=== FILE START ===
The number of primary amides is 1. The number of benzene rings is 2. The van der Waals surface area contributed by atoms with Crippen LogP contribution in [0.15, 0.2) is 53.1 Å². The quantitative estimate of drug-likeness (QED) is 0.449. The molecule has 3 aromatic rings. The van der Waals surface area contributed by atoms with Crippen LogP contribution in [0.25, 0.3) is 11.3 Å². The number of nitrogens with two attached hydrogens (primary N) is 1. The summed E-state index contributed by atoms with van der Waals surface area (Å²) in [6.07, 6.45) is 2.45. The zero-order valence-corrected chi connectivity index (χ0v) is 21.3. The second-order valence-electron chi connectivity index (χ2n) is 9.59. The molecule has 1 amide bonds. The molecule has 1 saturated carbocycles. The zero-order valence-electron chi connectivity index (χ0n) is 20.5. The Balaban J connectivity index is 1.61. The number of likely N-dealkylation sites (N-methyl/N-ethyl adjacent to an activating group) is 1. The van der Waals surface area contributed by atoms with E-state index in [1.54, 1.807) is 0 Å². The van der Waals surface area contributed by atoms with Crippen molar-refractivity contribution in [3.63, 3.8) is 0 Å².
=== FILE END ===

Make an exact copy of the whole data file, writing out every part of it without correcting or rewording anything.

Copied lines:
The number of primary amides is 1. The number of benzene rings is 2. The van der Waals surface area contributed by atoms with Crippen LogP contribution in [0.15, 0.2) is 53.1 Å². The quantitative estimate of drug-likeness (QED) is 0.449. The molecule has 3 aromatic rings. The van der Waals surface area contributed by atoms with Crippen LogP contribution in [0.25, 0.3) is 11.3 Å². The number of nitrogens with two attached hydrogens (primary N) is 1. The summed E-state index contributed by atoms with van der Waals surface area (Å²) in [6.07, 6.45) is 2.45. The zero-order valence-corrected chi connectivity index (χ0v) is 21.3. The second-order valence-electron chi connectivity index (χ2n) is 9.59. The molecule has 1 amide bonds. The molecule has 1 saturated carbocycles. The zero-order valence-electron chi connectivity index (χ0n) is 20.5. The Balaban J connectivity index is 1.61. The number of likely N-dealkylation sites (N-methyl/N-ethyl adjacent to an activating group) is 1. The van der Waals surface area contributed by atoms with E-state index in [1.54, 1.807) is 0 Å². The van der Waals surface area contributed by atoms with Crippen molar-refractivity contribution in [3.63, 3.8) is 0 Å².